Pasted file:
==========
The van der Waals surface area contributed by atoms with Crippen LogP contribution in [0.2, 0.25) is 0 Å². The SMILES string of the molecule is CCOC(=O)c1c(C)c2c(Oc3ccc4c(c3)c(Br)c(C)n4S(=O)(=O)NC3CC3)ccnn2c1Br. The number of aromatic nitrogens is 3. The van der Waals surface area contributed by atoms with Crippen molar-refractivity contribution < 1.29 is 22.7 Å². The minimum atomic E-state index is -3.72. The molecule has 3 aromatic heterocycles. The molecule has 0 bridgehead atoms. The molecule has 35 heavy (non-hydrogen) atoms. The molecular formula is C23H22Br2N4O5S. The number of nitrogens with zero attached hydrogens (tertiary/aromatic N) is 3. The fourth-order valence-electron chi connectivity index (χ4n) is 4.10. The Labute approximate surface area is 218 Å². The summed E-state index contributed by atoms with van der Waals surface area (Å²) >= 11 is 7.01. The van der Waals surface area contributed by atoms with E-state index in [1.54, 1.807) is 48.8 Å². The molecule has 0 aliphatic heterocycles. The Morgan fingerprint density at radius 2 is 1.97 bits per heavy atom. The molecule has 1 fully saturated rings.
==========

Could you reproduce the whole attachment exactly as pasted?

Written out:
The van der Waals surface area contributed by atoms with Crippen LogP contribution in [0.2, 0.25) is 0 Å². The SMILES string of the molecule is CCOC(=O)c1c(C)c2c(Oc3ccc4c(c3)c(Br)c(C)n4S(=O)(=O)NC3CC3)ccnn2c1Br. The number of aromatic nitrogens is 3. The van der Waals surface area contributed by atoms with Crippen molar-refractivity contribution < 1.29 is 22.7 Å². The minimum atomic E-state index is -3.72. The molecule has 3 aromatic heterocycles. The molecule has 0 bridgehead atoms. The molecule has 35 heavy (non-hydrogen) atoms. The molecular formula is C23H22Br2N4O5S. The number of nitrogens with zero attached hydrogens (tertiary/aromatic N) is 3. The fourth-order valence-electron chi connectivity index (χ4n) is 4.10. The Labute approximate surface area is 218 Å². The summed E-state index contributed by atoms with van der Waals surface area (Å²) >= 11 is 7.01. The van der Waals surface area contributed by atoms with E-state index in [1.54, 1.807) is 48.8 Å². The molecule has 0 aliphatic heterocycles. The Morgan fingerprint density at radius 2 is 1.97 bits per heavy atom. The molecule has 1 fully saturated rings.